So on top of what I’ve already said, there are many reasons libraries are great. In fact, I don’t think we (or at least I) could do without them.

Now let’s look at what’s not so good:

1. It can be frustrating: Manchester libraries have faults. You reserve books and they may take a few months to arrive, sometimes you are told a book has come in and it hasn’t. It’s this sort of thing that really annoys me. To be fair though, you don’t get this sort of thing in Trafford libraries. I also think the library could do something to try and stop books going missing, either they buy a new copy of the book they have lost or they track it down, but it seems that they just leave it and the book still shows up on their catalogue which brings us on to point 2.

2. The catalogue can trick you: If you go on the library website you’ll find if you look carefully that not all the books on there are ones the library actually has. Thus you can reserve a book the library does not have but has lost. The websites need updating badly.

3. Lack of quality: In certain libraries a good sized percentage of the fictional books are fairly trashy while classic children’s books are harder to find. Some, though have a wider range of older and to my mind better books.

4. Space and surroundings: Some libraries have lovely seats, windows and plenty of space to browse. Others? Nope, they can be cramped with nowhere to sit. People would like libraries more if they were in attractive buildings with windows to look outside onto the street, with space to relax.

I believe that libraries are an important part of our society and should be treasured, but I also feel that a lot could be done to improve them.

Tuesday, 14 July 2015

Joss Abbs Brown shares his thoughts on MCBF 2015

By Joss Abbs Brown

In 2015 Manchester held their yearly celebration of children’s books at Manchester Children's Book Festival (MCBF). Last year in 2014 it was a great two weeks of events but this year they surpassed themselves. It was a brilliant programme of events that I and many other families enjoyed.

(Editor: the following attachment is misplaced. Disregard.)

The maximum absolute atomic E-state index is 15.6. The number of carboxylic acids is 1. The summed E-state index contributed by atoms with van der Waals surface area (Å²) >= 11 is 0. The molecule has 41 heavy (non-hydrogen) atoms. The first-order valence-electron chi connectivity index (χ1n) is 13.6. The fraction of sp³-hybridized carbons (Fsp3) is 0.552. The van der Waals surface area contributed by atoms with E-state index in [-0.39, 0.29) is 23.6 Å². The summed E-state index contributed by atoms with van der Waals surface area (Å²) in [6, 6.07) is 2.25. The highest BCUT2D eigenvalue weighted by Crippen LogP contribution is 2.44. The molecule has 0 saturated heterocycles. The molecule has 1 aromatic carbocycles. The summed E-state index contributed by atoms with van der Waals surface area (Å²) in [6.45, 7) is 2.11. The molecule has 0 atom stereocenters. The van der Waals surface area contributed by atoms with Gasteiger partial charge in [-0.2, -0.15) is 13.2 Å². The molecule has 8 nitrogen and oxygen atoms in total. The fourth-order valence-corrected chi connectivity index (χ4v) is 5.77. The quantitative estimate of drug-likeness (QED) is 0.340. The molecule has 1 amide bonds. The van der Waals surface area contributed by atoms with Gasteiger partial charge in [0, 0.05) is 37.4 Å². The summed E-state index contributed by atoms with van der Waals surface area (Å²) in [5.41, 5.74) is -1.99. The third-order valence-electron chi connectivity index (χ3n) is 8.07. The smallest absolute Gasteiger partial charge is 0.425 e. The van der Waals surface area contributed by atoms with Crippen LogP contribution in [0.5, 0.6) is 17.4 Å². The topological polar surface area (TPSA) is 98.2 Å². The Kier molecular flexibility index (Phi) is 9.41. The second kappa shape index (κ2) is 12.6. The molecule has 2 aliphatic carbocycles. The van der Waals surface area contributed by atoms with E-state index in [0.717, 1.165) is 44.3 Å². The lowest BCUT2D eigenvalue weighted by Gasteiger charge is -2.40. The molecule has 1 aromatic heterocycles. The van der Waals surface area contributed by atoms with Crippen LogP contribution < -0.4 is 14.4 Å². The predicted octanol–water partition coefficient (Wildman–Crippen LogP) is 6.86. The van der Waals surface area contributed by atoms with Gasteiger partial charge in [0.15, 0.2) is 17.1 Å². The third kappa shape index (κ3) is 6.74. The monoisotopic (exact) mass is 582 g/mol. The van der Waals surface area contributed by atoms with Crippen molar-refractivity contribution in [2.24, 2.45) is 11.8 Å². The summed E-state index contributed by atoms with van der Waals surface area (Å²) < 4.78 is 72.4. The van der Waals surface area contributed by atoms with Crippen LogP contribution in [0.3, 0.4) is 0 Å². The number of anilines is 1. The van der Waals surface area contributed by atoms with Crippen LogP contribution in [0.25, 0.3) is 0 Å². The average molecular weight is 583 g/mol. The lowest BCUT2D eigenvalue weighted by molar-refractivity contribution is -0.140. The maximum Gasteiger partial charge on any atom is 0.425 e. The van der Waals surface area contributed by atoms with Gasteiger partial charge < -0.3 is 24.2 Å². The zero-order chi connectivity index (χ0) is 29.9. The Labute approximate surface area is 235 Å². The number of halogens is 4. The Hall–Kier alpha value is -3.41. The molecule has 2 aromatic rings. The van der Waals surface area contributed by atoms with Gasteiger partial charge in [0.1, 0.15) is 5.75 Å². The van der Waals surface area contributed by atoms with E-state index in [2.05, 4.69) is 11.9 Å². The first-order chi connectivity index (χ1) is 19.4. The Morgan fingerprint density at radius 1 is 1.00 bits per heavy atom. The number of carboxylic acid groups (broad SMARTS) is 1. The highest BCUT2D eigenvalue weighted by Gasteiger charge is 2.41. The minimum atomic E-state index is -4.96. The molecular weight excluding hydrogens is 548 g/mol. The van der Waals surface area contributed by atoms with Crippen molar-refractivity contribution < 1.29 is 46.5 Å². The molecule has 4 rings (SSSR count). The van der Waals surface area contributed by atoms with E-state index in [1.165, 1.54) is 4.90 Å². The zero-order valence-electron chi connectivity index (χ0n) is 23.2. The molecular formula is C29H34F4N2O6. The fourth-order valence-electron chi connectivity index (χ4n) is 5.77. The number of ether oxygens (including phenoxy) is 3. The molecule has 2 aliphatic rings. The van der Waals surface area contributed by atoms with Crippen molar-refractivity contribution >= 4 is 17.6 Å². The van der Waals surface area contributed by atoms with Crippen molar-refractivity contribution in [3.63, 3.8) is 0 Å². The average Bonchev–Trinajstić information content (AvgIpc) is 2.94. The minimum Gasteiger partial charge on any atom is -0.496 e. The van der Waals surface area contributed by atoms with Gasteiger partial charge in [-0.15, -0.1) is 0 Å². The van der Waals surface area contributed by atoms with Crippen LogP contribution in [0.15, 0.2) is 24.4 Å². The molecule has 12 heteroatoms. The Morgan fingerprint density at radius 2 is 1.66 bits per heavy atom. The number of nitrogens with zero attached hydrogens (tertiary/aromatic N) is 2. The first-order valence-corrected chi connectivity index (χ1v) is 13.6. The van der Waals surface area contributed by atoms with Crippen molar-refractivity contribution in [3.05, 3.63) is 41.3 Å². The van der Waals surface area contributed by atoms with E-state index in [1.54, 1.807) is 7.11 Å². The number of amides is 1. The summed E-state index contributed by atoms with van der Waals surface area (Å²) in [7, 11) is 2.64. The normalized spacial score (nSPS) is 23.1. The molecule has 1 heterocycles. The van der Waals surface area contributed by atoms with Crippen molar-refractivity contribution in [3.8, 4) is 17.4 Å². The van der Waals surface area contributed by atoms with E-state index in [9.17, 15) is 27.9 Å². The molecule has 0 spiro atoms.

There were many inspirational authors such as Alex Wheatle and James Dawson who each rose and battled their own personal obstacles to achieve their dream which shows how we can do or be anything we want to be when we try. Alex Scarrow also had to overcome personal difficulties. At first he had no job or qualifications as he dropped out of school at the age of 16, but finally managed to secure work as a game designer. In a few years he rose and started to preview his own game designs and had to try and persuade his bosses to create his games. However his ideas were all rejected so eventually he gave up his job and began to write. He soon became the great author we now know him as. He used some of his game ideas in his now famous series Time Riders.

There have also been poetry events where poets came to hold open mic events. The floor was open for adults and children to read their favourite poem. I also performed at this reading “I opened a Book” by Julia Donaldson which for me sums up what books and poems are all about, becoming immersed in an imaginary world.

One of the poets, Dominic Berry, believed I did very well which shows how supportive Manchester Children's Book Festival is. I am hoping that next year will be just as brilliant. I really love coming to the varied events and it is very good how it inspires young people to read. I have really enjoyed the Poetry sessions and have written my own poem in which I have tried to sum up some of the great authors I have met and stories and poems I have been introduced to. I would like to thank the organisers, James Draper and Kaye Tew. I hope you like my poem.

A WRITER’S WORLD

(To celebrate the Manchester Children’s Book Festival/MCBF)

A pen, a quill,

A windowsill,

To look upon the world,

A word, a page

A powerful mage,

A new world unfurled.

Travelling through time, travelling through

Wars, opening hidden mysterious doors,

Travelling to a long and distant land.

Saved from hell, saved from death,